Ed -- My comment on Resnik beans might need some explaining. The area I live is fairly rolling farmland with small creek bottoms every 5-8mi. If you remember the pre "Freedom to Farm" days; this area was mostly winter wheat,a little alfalfa,some grain sorghum and almost no soybeans. After the "Freedom to Farm" bill passed the farming in our county changed rapidly. Wheat gave up a huge chunk of acres to soybeans and later on corn, and the trend seems to be here to stay.
Up until that time the few acres of beans that were raised were only on prime river bottom ground.
There are lots of fields being planted to beans now that 20 years ago we wouldn't have even considered beans an option.We raise most of our beans on very rolling ground with some pretty steep slopes and lots of terraces;The soil is a very tight clay over limestone rock. At places where erosion has been excessive the limestone is showing thru. It was into this environment that a whole generation of farmers started raising beans with almost no local expertise available..We were still all conventional till.
We raised a lot of 15-25bu/a beans in those years;round up ready was unheard of,weedy fields were common;clean fields were the envy of neighbors.... but we were still ahead of the game because after a year or two of beans we could go back to continuous wheat and yields were improved greatly. It was in this era that we started planting Resnik beans; most everyone was planting early group 3's......If beans were raised only as a break from wheat it made sense;plant a group 3 May 1 and harvest by first week in Sept and right back to wheat!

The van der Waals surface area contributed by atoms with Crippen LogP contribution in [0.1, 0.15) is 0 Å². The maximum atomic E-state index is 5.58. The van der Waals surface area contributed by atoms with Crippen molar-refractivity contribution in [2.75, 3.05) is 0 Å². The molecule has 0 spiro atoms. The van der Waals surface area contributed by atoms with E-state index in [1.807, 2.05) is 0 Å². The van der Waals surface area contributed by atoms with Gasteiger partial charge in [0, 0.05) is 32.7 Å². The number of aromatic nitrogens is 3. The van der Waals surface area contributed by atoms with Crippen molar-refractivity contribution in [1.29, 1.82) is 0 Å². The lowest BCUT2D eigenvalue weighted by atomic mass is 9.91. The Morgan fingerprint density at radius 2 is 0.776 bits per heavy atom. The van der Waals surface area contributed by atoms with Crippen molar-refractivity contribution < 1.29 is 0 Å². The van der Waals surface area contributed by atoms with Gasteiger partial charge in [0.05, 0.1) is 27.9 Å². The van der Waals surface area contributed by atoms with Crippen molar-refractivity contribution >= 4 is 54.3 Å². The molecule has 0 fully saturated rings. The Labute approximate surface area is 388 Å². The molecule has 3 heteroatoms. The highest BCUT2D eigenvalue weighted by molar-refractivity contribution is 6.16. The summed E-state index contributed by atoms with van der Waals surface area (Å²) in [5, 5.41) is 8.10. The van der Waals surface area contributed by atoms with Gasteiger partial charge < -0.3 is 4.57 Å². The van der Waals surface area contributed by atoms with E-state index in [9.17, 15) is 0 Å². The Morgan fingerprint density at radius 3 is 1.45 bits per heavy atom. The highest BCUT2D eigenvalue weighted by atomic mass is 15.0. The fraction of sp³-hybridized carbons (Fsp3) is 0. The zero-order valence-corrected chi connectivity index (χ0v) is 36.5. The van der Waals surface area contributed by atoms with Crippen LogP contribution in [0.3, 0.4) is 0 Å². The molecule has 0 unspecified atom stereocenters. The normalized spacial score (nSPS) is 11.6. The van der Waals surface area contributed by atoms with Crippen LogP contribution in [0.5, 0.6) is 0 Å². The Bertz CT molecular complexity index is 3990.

Things have changed much since then: we have been 100% no till for almost 20 years and cover crop rye ahead of beans going into our 3rd year. Bean maturities have steadily gotten longer;4.7 - 4.9 is the norm and I'm guessing we may soon see 5's.Our yields have not only improved but also seem to be less erratic then they used to be. We used to plant group 3's in early May; now we plant late 4's in mid June. The improved consistency has earned beans a lot of respect they didn't used to have. Beans used to be what was planted as a rotation when cheat grass got out of control in continuous wheat;now they are considered a regular crop.
Don't get shook up thinking we are going to swamp the markets anytime soon; our weather is a huge determinate in our production as well as the marginal ground that so much of our bean production is on. The harvest we just finished was a typical year ; my best beans on a 85a farm consisting of about 60% river bottom and 40% hilly upland made 47 bu/a which I considered very good.The 140 acre field around my house consisting of mostly steep slopes, some are quite eroded, made 36bu/a ; which I also consider very good for soil type.
I have farmed this field for 20+ years and probably had beans on it 5-6 different times. This last year's yield would be one of the best, if not the best on this field. My lowest yields were in the 25 - 28 bu/a which would have been somewhat better had I planted 2-3 weeks later. This was the poorest ground I farm;first year I'm farming it. It's been abused something awful;I would expect that 5 years of high residue no till, cover crops,lime and added soil fertility will make a marked difference.
Back to the Resnik beans; I have often wondered if we grew them today;considering all we have learned in the last 20 years, if we might be surprised what they would do if given a second chance. Maybe I'm starting to get sentimental about the good old days....
Boy, isn't that the truth!